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How I forgave myself after hurting someone I once loved and cheating on them

How I forgave myself after hurting someone I once loved and cheating on them

“The best apology is simply admitting your mistake. The worst apology is dressing up your mistake with rationalizations to make it look like you were not really wrong, but just misunderstood.” ~Dodinsky

Baltimore was in a blizzard during January 2016. The city was covered by a three-foot layer of snow. We had a blizzard-themed party inside. Me, my boyfriend and five friends.

We’d been coloring, listening to music, dancing, and playing games. Already, I was sure that this would be the most enjoyable and comfortable night of my life. Everyone was happy. Everyone was happy.

As the evening progressed, my boyfriend switched on the light display in his basement. He and our friend E built a light display using LED lights, infinity mirrors and an app.

Except for one friend, who went to sleep early, the rest of us were in the basement dancing, listening and enjoying the light.

The group in the basement began to disperse. Our friend E and I both went up to the second floor. Some people were in kitchen. Someone went outside to smoke. I heard my boyfriend coming up the stairs after I realized he was the only person still in the basement.

I was surprised to see him enter the doorway. He seemed eerily quiet, but I could also feel a simmering rage. He approached our friend E, poked him in the chest, and said, “How long has this been going on?”

I instantly knew what “this” was. E. also had a clue, but everyone else did not.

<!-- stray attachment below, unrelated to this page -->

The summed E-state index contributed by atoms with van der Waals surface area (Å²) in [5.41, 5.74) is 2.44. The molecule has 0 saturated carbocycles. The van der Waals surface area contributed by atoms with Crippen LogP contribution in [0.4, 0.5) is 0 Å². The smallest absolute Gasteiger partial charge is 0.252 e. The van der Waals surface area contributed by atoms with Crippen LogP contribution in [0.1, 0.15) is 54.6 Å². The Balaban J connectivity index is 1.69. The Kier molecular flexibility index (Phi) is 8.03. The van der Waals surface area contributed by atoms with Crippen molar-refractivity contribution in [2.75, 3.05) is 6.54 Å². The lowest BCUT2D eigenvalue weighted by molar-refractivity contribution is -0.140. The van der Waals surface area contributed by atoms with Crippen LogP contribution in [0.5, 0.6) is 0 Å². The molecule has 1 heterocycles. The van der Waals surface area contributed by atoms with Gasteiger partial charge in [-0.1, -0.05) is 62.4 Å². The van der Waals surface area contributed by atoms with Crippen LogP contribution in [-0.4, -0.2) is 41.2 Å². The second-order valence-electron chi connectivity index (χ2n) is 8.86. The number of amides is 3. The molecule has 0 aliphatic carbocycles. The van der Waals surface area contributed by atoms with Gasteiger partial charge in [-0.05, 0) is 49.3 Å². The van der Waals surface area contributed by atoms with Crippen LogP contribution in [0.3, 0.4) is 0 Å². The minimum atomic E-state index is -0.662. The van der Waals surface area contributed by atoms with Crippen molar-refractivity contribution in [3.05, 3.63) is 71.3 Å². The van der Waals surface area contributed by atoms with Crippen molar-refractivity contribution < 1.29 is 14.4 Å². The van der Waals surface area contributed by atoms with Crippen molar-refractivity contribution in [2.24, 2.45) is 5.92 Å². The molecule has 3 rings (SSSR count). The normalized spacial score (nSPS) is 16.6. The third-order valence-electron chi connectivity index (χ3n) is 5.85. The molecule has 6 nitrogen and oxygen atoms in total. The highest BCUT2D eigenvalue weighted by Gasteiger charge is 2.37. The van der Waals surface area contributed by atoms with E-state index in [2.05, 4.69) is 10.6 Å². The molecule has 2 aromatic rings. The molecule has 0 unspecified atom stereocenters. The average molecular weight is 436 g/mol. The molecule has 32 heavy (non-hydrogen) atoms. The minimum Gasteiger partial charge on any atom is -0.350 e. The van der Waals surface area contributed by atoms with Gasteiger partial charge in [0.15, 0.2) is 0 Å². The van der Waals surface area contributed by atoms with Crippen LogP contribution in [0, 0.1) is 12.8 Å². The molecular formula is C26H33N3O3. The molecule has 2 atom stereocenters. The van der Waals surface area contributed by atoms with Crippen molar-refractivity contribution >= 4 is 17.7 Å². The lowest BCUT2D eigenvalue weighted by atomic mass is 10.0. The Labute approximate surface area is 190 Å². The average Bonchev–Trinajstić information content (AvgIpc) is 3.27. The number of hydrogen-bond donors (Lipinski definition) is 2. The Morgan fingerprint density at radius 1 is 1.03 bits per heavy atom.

My boyfriend said to everyone (in the middle a blizzard) that they should get out of their house. Except for me, E and another friend whom he asked to be neutral. Someone woke my friend, who was upstairs sleeping. Everyone left, and they walked to their homes in three feet deep snow. (Luckily, we were all neighbors, so they didn’t have to journey far).

I don’t know what everyone was thinking, but it seems like they were all confused and worried.

My boyfriend began to interrogate E and me because he’d read a message between us on E’s phone.

It was a message from me that read: “I can’t wait to kiss you again.”

Oof. I wish I had said I dreaded the moment. I didn’t, because I honestly thought this moment wouldn’t happen.

I didn’t think it would happen because earlier that day I had vowed not to mess around with E anymore. I knew I wasn’t in love with my partner and decided to wait for him to finish his dissertation, which would be in a couple of months. I wouldn’t pursue any feelings that I had for E.

I thought I would be able to tell him that I no longer loved him and I was leaving. It was a great plan.